Note: I will endevor to provide a bibliography and italicize any direct quotes from the materials I use for this blog. If there are mistakes, errors, and/or omissions, I take full responsibility for them as they are mine and mine alone. If you find any mistakes, errors, and/or omissions please comment and let me know along with the correct information and/or sources.
“What you are reading right now is a blog. It’s written and posted by me, because I want to. I get no financial remuneration for writing it. I don’t have to meet anyone’s criteria in order to post it. Not only I don’t have an employer or publisher, but I’m not even constrained by having to please an audience. If people won’t like it, they won’t read it, but I won’t lose anything by it. Provided I don’t break any laws (libel, incitement to violence, etc.), I can post whatever I want. This means that I can write openly and honestly, however controversial my opinions may be. It also means that I could write total bullshit; there is no quality control. I could be biased. I could be insane. I could be trolling. … not all sources are equivalent, and all sources have their pros and cons. These needs to be taken into account when evaluating information, and all information should be evaluated.” - God’s Bastard, Sourcing Sources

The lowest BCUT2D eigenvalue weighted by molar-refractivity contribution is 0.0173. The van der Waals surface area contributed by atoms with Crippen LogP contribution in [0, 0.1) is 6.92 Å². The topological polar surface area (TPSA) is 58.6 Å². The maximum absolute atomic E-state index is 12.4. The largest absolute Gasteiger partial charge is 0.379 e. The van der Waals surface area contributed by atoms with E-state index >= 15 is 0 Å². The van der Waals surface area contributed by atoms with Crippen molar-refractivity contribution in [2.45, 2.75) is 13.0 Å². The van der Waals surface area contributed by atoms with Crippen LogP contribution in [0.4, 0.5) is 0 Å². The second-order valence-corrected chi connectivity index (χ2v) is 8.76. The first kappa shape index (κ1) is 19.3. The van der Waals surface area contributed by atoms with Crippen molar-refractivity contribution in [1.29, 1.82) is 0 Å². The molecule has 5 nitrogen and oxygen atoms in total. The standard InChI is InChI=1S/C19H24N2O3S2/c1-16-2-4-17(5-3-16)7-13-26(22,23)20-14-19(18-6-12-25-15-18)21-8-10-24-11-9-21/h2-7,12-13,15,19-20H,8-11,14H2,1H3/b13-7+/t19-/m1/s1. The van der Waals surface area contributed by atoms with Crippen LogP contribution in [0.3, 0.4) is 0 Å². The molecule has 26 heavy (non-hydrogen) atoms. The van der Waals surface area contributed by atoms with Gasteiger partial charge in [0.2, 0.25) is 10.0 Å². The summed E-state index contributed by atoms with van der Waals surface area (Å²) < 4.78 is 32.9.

“You should prepare yourself to dedicate at least five or six years to your training and practice to understand the philosophy and physiokinetics of martial arts and karate so that you can understand the true spirit of everything and dedicate your mind, body and spirit to the discipline of the art.” - cejames
“All I say is by way of discourse, and nothing by way of advice. I should not speak so boldly if it were my due to be believed.” - Montaigne
Terms or Characters, Oh My!
In my studies I have found that what I thought meant one thing turned out different when I realized a bit more about who the person was, the time in which he practiced and taught as well as the customs and courtesies along with societal influences that governed the way the think, act and believe. This seems critical to create an environment to understand the history and meaning behind our martial arts.